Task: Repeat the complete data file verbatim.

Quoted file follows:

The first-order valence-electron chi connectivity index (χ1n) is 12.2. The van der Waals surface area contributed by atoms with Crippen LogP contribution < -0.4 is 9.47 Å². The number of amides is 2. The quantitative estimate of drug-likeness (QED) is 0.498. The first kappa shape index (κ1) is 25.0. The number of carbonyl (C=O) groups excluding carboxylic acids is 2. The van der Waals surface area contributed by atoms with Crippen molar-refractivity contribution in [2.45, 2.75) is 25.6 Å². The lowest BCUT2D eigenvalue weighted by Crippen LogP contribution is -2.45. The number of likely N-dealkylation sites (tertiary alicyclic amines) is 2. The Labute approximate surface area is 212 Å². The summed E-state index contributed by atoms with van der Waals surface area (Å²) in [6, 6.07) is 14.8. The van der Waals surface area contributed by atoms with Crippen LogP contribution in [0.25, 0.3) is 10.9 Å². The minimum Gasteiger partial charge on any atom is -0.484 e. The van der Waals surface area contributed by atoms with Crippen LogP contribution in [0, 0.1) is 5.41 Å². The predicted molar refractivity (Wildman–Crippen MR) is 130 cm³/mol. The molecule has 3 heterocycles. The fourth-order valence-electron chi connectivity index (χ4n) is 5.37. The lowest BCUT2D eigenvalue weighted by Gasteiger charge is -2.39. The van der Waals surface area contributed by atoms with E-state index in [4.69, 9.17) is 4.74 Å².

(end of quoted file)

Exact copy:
The first-order valence-electron chi connectivity index (χ1n) is 12.2. The van der Waals surface area contributed by atoms with Crippen LogP contribution < -0.4 is 9.47 Å². The number of amides is 2. The quantitative estimate of drug-likeness (QED) is 0.498. The first kappa shape index (κ1) is 25.0. The number of carbonyl (C=O) groups excluding carboxylic acids is 2. The van der Waals surface area contributed by atoms with Crippen molar-refractivity contribution in [2.45, 2.75) is 25.6 Å². The lowest BCUT2D eigenvalue weighted by Crippen LogP contribution is -2.45. The number of likely N-dealkylation sites (tertiary alicyclic amines) is 2. The Labute approximate surface area is 212 Å². The summed E-state index contributed by atoms with van der Waals surface area (Å²) in [6, 6.07) is 14.8. The van der Waals surface area contributed by atoms with Crippen LogP contribution in [0.25, 0.3) is 10.9 Å². The minimum Gasteiger partial charge on any atom is -0.484 e. The van der Waals surface area contributed by atoms with Crippen LogP contribution in [0, 0.1) is 5.41 Å². The predicted molar refractivity (Wildman–Crippen MR) is 130 cm³/mol. The molecule has 3 heterocycles. The fourth-order valence-electron chi connectivity index (χ4n) is 5.37. The lowest BCUT2D eigenvalue weighted by Gasteiger charge is -2.39. The van der Waals surface area contributed by atoms with E-state index in [4.69, 9.17) is 4.74 Å².